Good news, bad news and more good news: How virtualization is streamlining branch offices.

They say, be careful what you wish for. A plant needs sunshine and water to grow but give it too much and the plant burns or withers. The same sort of predicament might be said of data center consolidation.

Over the last few decades, pulling the plug on inefficiently used servers in a variety of data centers and branch offices throughout an organization’s network and replacing them with a large number of x86 servers in a smaller number of data centers drove impressive economies of scale. That was the good news. The bad news was that these massive data centers turned out to be more complex to manage, consumed a lot of energy and depended on sophisticated planning to deal with unexpected loads.

That, of course, resulted in more good news in the form of server virtualization to address these challenges. Virtual servers could be provisioned more quickly than physical ones, they needed less space and power and they could be cloned, moved or clustered without service interruption.

 But server virtualization, you guessed it, has led to some challenges of its own, particularly at the branch office level. Though data center consolidation reduced the need for local servers, WAN link limitations in the form of speed and reliability meant that a small number of servers had to remain deployed at these leaner branches offices, running core Windows services, mission-critical business applications like POS or inventory management, and client management services. On the other hand, these leaner branch office servers aren’t generally robust enough to take advantage of server virtualization features at data centers – like virtual server mobility, dynamic provisioning and workload balancing, all of which need a big data-center infrastructure to work properly. Good news, bad news, indeed!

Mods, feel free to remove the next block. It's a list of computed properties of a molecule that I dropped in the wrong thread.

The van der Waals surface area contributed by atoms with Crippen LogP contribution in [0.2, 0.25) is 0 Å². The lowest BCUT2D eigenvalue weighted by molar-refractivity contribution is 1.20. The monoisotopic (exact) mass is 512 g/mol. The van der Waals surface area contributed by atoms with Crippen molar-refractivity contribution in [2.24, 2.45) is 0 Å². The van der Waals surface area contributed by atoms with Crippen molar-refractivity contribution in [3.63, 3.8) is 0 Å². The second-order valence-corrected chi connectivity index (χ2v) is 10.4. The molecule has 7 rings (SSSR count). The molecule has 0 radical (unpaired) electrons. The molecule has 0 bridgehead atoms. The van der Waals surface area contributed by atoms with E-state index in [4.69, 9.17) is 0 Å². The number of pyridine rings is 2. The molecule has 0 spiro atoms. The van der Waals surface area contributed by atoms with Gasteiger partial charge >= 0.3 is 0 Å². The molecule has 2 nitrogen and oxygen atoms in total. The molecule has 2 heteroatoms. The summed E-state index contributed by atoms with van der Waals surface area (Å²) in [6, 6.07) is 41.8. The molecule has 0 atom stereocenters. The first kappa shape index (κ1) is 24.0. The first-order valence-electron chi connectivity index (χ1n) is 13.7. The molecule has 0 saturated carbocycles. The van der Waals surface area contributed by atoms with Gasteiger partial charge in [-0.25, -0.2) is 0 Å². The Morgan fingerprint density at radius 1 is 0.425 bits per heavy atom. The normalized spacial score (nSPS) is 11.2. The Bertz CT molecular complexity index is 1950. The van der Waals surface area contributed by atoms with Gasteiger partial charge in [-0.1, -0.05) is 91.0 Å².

But it’s not all bad news, of course. There’s actually enough good news to go around for branch offices in terms of how server virtualization can come to the rescue and solve branch-office-specific challenges:

  •  Lower infrastructure and operating costs: Even with the branch office’s smaller scale, dedicating a virtual server for each application, all hosted on one physical server, results in a smaller infrastructure footprint, optimized energy consumption, faster maintenance and (surprise!) costs savings.
  • Less application downtime and quicker response time: By isolating applications but hosting them on one operating system, actions of one application won’t have an impact on the rest of the system. That allows for shorter planned and unplanned downtime, and a guaranteed level of responsiveness for all branch office applications.
  • Faster time to deploy applications: Dedicating a virtual server to an application allows for faster implementation of changes for existing applications and shorter time to deploy new ones.

So what’s the bottom line? Net-net, branch office virtualization turns out to be a good news story. It increases the speed of application deployment, improves application uptime and performance guarantees, and reduces equipment and operating costs.

For more on how server virtualization enables new capabilities in the branch office, click here. And to learn more about simplifying branch office infrastructure, visit here.

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About Anthony Rossi

Anthony is an experience IT professional with a diverse product knowledge of networking, including routing, switching, wireless, security, voice, virtualization and storage.